Re: Race, Science, & Political Correctness

Phil Nicholls (
Sun, 08 Dec 1996 02:30:30 GMT

Bob Whitaker <> wrote:
>Phil Nicholls wrote:
>> Bob, I have actually read much of Coon's work and as far as I am
>> concerned Coon was ill-treated by anthropology and by some
>> anthropologists. Milford Wolpoff's multi-regional hypothesis of
>> human origins is based in no small part on Coon's work.

>> I will go even farther. I can remember the backlash against
>> sociobiology by cultural anthropologists and only a fool would believe
>> that this was not about the politics of cultural anthropology and it's
>> rejection of anything it say as biological determinism.

>> I remember being part of the graduate student faculty search committee
>> and how any physical anthropologists whose work suggested any sympathy
>> to sociobiology was immediately rejected.

>> I can also tell you about Vincint Sarich's class at UC Berkeley being
>> disrupted by individuals who are uncomfortable about the questions he
>> asks and being labeled a racist for asking them.

>> Bob, what you are doing is exactly the same as what those students and
>> anthropologists did. They label anyone who disagrees with them a
>> bigot, a racists, a biological determinist.
>> You label everyone who disagrees with you a "PC Clone."
>> How very sad that you have become the thing you hate.
>> Phil Nicholls
>> "To ask a question, you must first know
>> most of the answer." Robert Sheckley

> You're making excellent points, but I am afraid that the allowance
>given to heresy early in the centruy is simply no longer the case in
>anthropolgy. What you say about the suppresion of sociobiology and of
>Carleton Coon has been repeatedly and loudly denied by the PC clones in
>this newsgroup.

Bob, you began this whole think with a rant on Boas which turned out
to be historically inaccurate. Your point was that anthropology was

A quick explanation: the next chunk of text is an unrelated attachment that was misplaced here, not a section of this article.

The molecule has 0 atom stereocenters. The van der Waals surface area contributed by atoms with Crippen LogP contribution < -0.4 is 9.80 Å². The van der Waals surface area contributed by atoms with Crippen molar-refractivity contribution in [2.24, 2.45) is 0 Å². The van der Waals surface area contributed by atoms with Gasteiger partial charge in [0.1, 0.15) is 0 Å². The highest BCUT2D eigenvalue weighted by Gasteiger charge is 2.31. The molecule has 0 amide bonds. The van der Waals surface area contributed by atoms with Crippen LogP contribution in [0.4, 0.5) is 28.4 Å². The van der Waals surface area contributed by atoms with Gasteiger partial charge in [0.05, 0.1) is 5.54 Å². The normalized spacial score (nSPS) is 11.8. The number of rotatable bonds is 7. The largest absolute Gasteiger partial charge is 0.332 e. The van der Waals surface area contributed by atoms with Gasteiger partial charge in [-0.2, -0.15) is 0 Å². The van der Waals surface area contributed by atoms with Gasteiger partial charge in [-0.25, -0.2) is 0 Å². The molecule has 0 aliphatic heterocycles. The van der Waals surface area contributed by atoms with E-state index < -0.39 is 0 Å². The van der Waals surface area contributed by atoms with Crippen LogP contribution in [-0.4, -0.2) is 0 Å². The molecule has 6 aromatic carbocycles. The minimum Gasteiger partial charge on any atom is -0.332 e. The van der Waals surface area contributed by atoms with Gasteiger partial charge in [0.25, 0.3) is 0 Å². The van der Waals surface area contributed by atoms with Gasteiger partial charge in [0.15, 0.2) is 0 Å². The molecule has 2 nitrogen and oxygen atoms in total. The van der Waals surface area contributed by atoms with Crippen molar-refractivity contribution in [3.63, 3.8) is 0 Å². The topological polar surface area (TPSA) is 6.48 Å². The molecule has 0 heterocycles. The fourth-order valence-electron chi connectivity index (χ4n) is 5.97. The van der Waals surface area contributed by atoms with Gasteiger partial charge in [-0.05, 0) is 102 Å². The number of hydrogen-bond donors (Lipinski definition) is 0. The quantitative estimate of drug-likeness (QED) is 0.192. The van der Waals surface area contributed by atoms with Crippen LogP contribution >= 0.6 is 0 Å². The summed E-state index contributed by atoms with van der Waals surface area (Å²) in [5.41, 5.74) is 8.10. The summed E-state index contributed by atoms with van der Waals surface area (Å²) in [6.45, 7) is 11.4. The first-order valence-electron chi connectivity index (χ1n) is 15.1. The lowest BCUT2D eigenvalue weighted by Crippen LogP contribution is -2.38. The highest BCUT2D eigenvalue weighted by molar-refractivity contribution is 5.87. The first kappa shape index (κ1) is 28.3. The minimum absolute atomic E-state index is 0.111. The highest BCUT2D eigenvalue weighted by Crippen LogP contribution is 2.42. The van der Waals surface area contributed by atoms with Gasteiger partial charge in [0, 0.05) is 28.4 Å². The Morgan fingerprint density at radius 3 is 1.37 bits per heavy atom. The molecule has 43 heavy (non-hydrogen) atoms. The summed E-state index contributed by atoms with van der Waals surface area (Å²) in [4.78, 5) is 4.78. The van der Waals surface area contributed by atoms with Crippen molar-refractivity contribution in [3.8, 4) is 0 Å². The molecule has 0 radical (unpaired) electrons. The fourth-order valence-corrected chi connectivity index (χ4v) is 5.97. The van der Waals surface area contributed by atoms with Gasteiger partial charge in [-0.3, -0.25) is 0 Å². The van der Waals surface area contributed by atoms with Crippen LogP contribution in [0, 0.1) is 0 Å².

somehow ALWAYS at the call of "the establishment." The fact is
that anthropology is always somewhat heretical -- at least a part of
it is. It seems to try to re-invent itself every 20 years or so.

Sociobiology was not suppressed. There were those who tried but it
was the exception rather than the rule. There is even a journal now
-- Ethology and Sociobiology. A lot of cultural anthropologists
don't like it, but so what. The fact is that sociobiological models
can very easily turn ugly and have. We need the opposition to keep
them from those excesses. Biology is not destiny, it is just

Carelton Coon was ill-treated by some anthropologists but he continued
to teach, was able to publish. Coon's problem was that he was about
20 years out of date. No matter how you cut it, racial taxonomies
are typological. Coon's five racial groups lumped together peoples
whose phenotypic similarity had more to do with parallel evolution.
Race was abandoned because it was replaced by better methods of
studying biological variation and not because of any plot by PC

Finally, your "shouting" has nothing to do with my mentioning the
various incidents and I really doubt if others simply deny that these
t hings happen. The point is that they do not happen often enough to
justify the hysteria you manifest here.


> If I had not kept shouting, you would not have said what you said in
>this newsgroup.
> The simple fact of the matter is that in this day and age, one must
>call the PC clones repeatedly, because there is no countervailing force
>inside the academy.

Phil Nicholls
"To ask a question, you must first know
most of the answer." Robert Sheckley